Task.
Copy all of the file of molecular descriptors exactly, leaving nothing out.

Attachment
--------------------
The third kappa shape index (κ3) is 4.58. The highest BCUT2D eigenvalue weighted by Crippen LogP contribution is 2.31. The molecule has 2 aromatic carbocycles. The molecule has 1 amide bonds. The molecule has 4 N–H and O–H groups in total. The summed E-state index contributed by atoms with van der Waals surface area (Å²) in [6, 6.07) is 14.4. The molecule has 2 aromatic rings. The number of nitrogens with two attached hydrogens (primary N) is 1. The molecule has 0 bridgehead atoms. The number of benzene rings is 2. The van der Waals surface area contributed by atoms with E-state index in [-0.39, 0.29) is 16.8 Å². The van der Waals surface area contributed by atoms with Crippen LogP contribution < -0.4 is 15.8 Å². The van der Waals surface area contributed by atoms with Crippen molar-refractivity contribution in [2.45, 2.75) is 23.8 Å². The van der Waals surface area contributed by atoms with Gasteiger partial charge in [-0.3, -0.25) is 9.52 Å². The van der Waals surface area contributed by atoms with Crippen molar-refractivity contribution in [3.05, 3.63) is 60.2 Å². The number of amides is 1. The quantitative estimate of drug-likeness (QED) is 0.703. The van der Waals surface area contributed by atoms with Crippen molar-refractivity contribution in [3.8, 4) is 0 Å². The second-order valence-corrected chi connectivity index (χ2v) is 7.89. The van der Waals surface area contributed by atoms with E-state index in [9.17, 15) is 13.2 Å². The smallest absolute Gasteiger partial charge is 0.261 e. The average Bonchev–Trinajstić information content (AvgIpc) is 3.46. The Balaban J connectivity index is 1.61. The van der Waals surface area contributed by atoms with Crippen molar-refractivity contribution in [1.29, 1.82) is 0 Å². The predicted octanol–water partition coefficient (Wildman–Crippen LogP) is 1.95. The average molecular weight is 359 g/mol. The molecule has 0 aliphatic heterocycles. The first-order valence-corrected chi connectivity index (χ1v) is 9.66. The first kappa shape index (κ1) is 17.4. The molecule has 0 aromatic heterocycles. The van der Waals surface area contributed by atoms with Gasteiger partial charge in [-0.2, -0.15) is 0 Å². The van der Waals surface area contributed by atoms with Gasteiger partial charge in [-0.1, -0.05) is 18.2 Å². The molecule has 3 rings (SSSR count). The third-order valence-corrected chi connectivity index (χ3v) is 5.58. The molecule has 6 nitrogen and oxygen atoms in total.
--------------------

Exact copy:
The third kappa shape index (κ3) is 4.58. The highest BCUT2D eigenvalue weighted by Crippen LogP contribution is 2.31. The molecule has 2 aromatic carbocycles. The molecule has 1 amide bonds. The molecule has 4 N–H and O–H groups in total. The summed E-state index contributed by atoms with van der Waals surface area (Å²) in [6, 6.07) is 14.4. The molecule has 2 aromatic rings. The number of nitrogens with two attached hydrogens (primary N) is 1. The molecule has 0 bridgehead atoms. The number of benzene rings is 2. The van der Waals surface area contributed by atoms with E-state index in [-0.39, 0.29) is 16.8 Å². The van der Waals surface area contributed by atoms with Crippen LogP contribution < -0.4 is 15.8 Å². The van der Waals surface area contributed by atoms with Crippen molar-refractivity contribution in [2.45, 2.75) is 23.8 Å². The van der Waals surface area contributed by atoms with Gasteiger partial charge in [-0.3, -0.25) is 9.52 Å². The van der Waals surface area contributed by atoms with Crippen molar-refractivity contribution in [3.05, 3.63) is 60.2 Å². The number of amides is 1. The quantitative estimate of drug-likeness (QED) is 0.703. The van der Waals surface area contributed by atoms with Crippen molar-refractivity contribution in [3.8, 4) is 0 Å². The second-order valence-corrected chi connectivity index (χ2v) is 7.89. The van der Waals surface area contributed by atoms with E-state index in [9.17, 15) is 13.2 Å². The smallest absolute Gasteiger partial charge is 0.261 e. The average Bonchev–Trinajstić information content (AvgIpc) is 3.46. The Balaban J connectivity index is 1.61. The van der Waals surface area contributed by atoms with Crippen molar-refractivity contribution in [1.29, 1.82) is 0 Å². The predicted octanol–water partition coefficient (Wildman–Crippen LogP) is 1.95. The average molecular weight is 359 g/mol. The molecule has 0 aliphatic heterocycles. The first-order valence-corrected chi connectivity index (χ1v) is 9.66. The first kappa shape index (κ1) is 17.4. The molecule has 0 aromatic heterocycles. The van der Waals surface area contributed by atoms with Gasteiger partial charge in [-0.2, -0.15) is 0 Å². The van der Waals surface area contributed by atoms with Gasteiger partial charge in [-0.1, -0.05) is 18.2 Å². The molecule has 3 rings (SSSR count). The third-order valence-corrected chi connectivity index (χ3v) is 5.58. The molecule has 6 nitrogen and oxygen atoms in total.